Sludge Metal. You all know the deal. The Melvins laid it down, Acid Bath oiled it up, Bongzilla and Electric Wizard drugged it, Crowbar, EyeHateGod and Buzzov*en stoked its furnaces, Godflesh, Mistress and Scorn re-programmed it, Cavity smashed it, Raging Speedhorn and Iron Monkey beat it up and then Mastodon came along and catapulted it into the entire universe’s minds as pretty much the most beautifully fucked-up music of all time… all whilst somehow making it more accessible to everyone. These days the genre itself is thankfully far more diverse as a consequence of the actions taken by pretty much every citizen of Atlanta Georgia back in the mid 00’s and it’s only now that we’re beginning to see a New Breed of British Sludge emerging from the eternal Europe vs US ping-pong contests that are heavy music trends.
Kicking out chunky slow n’ low jams since mid 2013, Corinth have already been making some waves this side of the Atlantic in the general direction of the Filthy Swamps of Doom. Their opening 2013 Demo was a good taster of the meaty surprises lurking deep in these Yorkshire puddings, but as the gravy continues to spill forth in the form of the first EP proper Frontier, it’s clear these Notherners mean seriously riff-laden business. There’s proven pedigree in the band in the form of Ben Corkhill (BongCauldron, Oakenshield) on guitars/vocals and Vanessa Murray (ex-Severed Heaven) on guitar alongside Tom Clayton (bass/vocals) and Andy Baron (drums) and it doesn’t take long for the fourpiece to once again bow down to the great Lord Chug of Chuggington in a most noble, head-nodding fashion.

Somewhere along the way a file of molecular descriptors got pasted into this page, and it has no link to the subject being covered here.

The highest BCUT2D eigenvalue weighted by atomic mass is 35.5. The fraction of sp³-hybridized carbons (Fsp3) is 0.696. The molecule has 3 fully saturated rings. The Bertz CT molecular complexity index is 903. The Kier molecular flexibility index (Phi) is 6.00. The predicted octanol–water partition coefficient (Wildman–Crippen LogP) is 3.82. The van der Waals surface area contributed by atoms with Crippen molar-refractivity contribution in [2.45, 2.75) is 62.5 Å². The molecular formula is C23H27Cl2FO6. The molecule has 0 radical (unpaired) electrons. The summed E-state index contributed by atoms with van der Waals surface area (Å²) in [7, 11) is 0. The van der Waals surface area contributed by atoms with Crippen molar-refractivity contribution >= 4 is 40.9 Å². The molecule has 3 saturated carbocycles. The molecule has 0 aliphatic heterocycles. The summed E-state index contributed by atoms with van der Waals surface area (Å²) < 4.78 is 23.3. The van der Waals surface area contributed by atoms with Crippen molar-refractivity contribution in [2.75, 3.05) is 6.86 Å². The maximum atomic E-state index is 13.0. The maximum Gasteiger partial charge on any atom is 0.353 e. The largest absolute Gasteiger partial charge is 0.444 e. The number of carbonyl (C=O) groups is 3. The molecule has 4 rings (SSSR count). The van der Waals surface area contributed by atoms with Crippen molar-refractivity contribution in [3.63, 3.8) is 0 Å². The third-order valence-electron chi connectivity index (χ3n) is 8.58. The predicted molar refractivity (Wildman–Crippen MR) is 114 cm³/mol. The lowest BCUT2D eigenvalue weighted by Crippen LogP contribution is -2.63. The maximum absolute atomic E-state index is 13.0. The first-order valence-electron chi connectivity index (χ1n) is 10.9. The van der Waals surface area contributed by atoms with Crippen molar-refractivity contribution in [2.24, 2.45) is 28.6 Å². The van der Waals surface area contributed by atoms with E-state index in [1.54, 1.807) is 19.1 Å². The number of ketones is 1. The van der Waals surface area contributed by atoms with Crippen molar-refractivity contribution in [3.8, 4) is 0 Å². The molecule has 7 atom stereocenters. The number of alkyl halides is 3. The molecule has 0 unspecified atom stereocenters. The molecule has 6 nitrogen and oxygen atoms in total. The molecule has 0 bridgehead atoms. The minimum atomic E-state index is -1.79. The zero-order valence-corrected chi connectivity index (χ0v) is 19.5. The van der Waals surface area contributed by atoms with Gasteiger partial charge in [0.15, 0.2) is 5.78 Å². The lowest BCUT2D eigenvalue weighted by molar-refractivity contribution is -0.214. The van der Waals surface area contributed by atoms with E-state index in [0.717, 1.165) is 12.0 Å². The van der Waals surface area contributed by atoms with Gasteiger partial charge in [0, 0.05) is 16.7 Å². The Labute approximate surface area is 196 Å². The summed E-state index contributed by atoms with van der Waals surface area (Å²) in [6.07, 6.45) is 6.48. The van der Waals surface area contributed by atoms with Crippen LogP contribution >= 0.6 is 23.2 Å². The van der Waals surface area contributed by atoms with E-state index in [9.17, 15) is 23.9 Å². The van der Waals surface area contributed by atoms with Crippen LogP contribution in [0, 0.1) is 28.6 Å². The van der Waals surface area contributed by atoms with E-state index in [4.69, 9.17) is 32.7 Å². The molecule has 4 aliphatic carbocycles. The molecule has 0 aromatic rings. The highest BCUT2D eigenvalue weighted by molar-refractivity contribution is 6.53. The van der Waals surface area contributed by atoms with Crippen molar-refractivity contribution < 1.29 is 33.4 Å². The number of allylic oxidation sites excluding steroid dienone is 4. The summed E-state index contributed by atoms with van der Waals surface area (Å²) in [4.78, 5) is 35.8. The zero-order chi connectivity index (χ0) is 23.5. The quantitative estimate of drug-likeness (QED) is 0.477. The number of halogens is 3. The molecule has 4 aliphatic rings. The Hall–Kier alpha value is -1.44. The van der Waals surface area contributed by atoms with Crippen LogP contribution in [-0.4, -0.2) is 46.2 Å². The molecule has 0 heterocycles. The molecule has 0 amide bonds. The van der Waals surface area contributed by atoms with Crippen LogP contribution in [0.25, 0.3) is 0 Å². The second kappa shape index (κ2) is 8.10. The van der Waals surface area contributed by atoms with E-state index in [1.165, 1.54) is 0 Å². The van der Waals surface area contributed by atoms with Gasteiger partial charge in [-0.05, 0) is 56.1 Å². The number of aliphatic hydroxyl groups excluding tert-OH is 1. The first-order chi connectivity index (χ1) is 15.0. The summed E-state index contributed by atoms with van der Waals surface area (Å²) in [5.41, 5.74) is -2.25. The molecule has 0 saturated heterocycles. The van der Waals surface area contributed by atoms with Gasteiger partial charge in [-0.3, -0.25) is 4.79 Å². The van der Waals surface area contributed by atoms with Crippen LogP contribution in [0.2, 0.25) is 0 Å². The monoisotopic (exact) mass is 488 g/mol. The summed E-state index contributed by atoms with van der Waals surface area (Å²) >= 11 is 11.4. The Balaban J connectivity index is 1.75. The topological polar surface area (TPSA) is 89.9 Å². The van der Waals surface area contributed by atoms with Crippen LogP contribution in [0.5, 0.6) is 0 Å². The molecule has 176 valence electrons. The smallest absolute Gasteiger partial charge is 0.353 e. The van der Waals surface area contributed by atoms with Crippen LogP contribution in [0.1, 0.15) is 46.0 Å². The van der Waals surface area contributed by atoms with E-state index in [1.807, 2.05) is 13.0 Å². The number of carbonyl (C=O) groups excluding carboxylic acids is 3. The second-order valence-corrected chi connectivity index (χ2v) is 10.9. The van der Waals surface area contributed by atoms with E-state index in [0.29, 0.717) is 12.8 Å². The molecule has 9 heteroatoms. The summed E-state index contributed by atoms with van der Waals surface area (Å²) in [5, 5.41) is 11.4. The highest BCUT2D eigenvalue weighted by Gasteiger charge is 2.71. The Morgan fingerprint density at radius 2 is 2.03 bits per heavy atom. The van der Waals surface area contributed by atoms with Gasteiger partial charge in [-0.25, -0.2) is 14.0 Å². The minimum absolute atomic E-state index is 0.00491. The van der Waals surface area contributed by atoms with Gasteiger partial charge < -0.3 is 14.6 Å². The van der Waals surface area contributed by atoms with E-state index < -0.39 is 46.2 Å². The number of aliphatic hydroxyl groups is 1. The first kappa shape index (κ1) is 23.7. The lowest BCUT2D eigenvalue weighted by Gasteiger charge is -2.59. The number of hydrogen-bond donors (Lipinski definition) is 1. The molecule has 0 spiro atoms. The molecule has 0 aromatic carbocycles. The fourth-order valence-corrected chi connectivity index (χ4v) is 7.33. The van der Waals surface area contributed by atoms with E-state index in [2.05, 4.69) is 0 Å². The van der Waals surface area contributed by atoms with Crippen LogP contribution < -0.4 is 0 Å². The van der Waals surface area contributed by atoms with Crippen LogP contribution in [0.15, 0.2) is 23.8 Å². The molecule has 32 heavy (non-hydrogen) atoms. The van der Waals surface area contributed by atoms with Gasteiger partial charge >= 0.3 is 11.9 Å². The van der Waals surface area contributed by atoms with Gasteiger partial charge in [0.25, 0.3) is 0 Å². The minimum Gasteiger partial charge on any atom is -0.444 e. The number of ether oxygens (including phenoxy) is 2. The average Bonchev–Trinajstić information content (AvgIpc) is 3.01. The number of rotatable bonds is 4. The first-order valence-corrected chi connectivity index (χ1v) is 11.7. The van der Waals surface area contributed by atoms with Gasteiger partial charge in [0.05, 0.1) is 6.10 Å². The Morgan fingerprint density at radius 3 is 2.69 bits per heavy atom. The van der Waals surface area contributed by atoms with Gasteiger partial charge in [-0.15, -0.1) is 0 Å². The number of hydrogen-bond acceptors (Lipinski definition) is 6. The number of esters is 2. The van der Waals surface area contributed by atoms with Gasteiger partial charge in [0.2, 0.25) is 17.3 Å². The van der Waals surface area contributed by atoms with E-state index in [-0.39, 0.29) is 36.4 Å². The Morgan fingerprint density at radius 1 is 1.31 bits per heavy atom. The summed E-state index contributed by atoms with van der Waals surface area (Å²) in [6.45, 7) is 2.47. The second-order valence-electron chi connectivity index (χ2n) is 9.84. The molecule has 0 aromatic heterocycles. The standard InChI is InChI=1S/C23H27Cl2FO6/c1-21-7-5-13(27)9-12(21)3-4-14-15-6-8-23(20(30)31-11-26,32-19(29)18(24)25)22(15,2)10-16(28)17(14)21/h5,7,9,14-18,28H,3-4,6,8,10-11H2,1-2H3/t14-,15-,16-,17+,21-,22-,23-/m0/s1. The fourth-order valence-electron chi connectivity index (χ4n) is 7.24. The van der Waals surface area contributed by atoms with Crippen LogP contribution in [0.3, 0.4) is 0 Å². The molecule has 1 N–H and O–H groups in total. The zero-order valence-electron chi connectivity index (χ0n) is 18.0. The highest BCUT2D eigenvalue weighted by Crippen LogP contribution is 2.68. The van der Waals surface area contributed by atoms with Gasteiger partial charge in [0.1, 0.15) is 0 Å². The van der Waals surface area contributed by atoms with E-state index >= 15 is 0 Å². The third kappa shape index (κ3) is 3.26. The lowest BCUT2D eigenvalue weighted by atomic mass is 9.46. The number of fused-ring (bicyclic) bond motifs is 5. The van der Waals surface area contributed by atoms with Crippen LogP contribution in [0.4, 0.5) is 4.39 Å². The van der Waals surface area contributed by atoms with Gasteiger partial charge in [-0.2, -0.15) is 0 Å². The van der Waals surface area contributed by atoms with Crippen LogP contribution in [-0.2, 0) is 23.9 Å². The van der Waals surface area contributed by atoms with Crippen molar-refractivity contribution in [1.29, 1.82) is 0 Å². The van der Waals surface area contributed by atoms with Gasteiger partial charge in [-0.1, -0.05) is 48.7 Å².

Despite agonisingly carbon-copying The Sword’s Celestial Crown on the intro of the opening title track, the die is certainly cast solidly as the guitars interweave and mingle together like stuffy grads at a PWC open day. Its fuzz Jim, almost exactly as we all know and love it from the early Elder or Saviours frame of reference, but there’s a swaying galleon feel to Frontier that gives it an easily repeatable quality that’s sure to torment you as to why it sounds so damn cool. Back-up number House Of The Gods features some gruff, rasping Phil Mitchell vocals alongside the continuing groove of Baron’s drums and the dual-action, swaggering riffage of Corky and Vanessa. There’s also some tasty guitar harmonics which sit well in the mix and hint at a tinge of black metal magic within this otherwise smouldering cauldron of heavy rock soup.
Yes, you could say that this strays a little too close to what Lord Dying or Black Tusk have already begun to build as “sludge MK. VIII” or whatever version we’re at now, but nonetheless with their uncompromising style, plenty of slicked-back, adeptly-tailored groove and their deft hooking of all the right influential parties together, I’m confident that Corinth should be putting a buzz in your oven in no time at all. Cross the Frontier or choke on the algae that’s sprayed into your face as Corinth gallop on by in search of soggy, boggy pastures new.
Scribed by: Pete Green